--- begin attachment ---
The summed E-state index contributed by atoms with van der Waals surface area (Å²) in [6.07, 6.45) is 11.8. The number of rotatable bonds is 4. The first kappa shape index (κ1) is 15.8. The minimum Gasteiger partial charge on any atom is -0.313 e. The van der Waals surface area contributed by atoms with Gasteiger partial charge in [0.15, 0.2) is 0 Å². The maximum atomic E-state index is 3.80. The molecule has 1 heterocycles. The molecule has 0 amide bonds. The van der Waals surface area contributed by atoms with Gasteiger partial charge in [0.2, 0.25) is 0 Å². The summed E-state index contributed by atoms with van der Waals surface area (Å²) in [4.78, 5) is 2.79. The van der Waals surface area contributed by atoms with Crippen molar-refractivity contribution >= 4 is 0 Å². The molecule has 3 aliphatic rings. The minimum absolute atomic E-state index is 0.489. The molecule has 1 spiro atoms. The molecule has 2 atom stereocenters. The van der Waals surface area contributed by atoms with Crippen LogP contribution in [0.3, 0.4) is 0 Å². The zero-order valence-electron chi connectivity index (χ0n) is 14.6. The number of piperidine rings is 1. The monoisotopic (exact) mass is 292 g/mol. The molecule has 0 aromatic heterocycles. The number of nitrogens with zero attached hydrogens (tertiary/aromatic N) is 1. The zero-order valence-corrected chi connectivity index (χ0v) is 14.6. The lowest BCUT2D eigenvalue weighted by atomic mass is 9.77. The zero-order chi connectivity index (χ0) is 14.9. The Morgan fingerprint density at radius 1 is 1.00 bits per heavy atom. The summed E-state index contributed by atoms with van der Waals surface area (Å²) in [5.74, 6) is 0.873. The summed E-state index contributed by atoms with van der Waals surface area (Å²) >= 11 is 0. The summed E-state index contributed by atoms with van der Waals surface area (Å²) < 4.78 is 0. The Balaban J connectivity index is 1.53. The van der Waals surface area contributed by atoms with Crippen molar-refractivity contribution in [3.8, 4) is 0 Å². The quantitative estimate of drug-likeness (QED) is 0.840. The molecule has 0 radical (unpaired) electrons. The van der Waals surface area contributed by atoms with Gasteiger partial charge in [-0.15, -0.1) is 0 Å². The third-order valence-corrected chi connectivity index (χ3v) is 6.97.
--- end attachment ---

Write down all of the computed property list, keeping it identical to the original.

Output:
The summed E-state index contributed by atoms with van der Waals surface area (Å²) in [6.07, 6.45) is 11.8. The number of rotatable bonds is 4. The first kappa shape index (κ1) is 15.8. The minimum Gasteiger partial charge on any atom is -0.313 e. The van der Waals surface area contributed by atoms with Gasteiger partial charge in [0.15, 0.2) is 0 Å². The maximum atomic E-state index is 3.80. The molecule has 1 heterocycles. The molecule has 0 amide bonds. The van der Waals surface area contributed by atoms with Gasteiger partial charge in [0.2, 0.25) is 0 Å². The summed E-state index contributed by atoms with van der Waals surface area (Å²) in [4.78, 5) is 2.79. The van der Waals surface area contributed by atoms with Crippen molar-refractivity contribution >= 4 is 0 Å². The molecule has 3 aliphatic rings. The minimum absolute atomic E-state index is 0.489. The molecule has 1 spiro atoms. The molecule has 2 atom stereocenters. The van der Waals surface area contributed by atoms with Crippen LogP contribution in [0.3, 0.4) is 0 Å². The zero-order valence-electron chi connectivity index (χ0n) is 14.6. The number of piperidine rings is 1. The monoisotopic (exact) mass is 292 g/mol. The molecule has 0 aromatic heterocycles. The number of nitrogens with zero attached hydrogens (tertiary/aromatic N) is 1. The zero-order valence-corrected chi connectivity index (χ0v) is 14.6. The lowest BCUT2D eigenvalue weighted by atomic mass is 9.77. The zero-order chi connectivity index (χ0) is 14.9. The Morgan fingerprint density at radius 1 is 1.00 bits per heavy atom. The summed E-state index contributed by atoms with van der Waals surface area (Å²) in [5.74, 6) is 0.873. The summed E-state index contributed by atoms with van der Waals surface area (Å²) >= 11 is 0. The summed E-state index contributed by atoms with van der Waals surface area (Å²) < 4.78 is 0. The Balaban J connectivity index is 1.53. The van der Waals surface area contributed by atoms with Crippen molar-refractivity contribution in [3.8, 4) is 0 Å². The quantitative estimate of drug-likeness (QED) is 0.840. The molecule has 0 radical (unpaired) electrons. The van der Waals surface area contributed by atoms with Gasteiger partial charge in [-0.15, -0.1) is 0 Å². The third-order valence-corrected chi connectivity index (χ3v) is 6.97.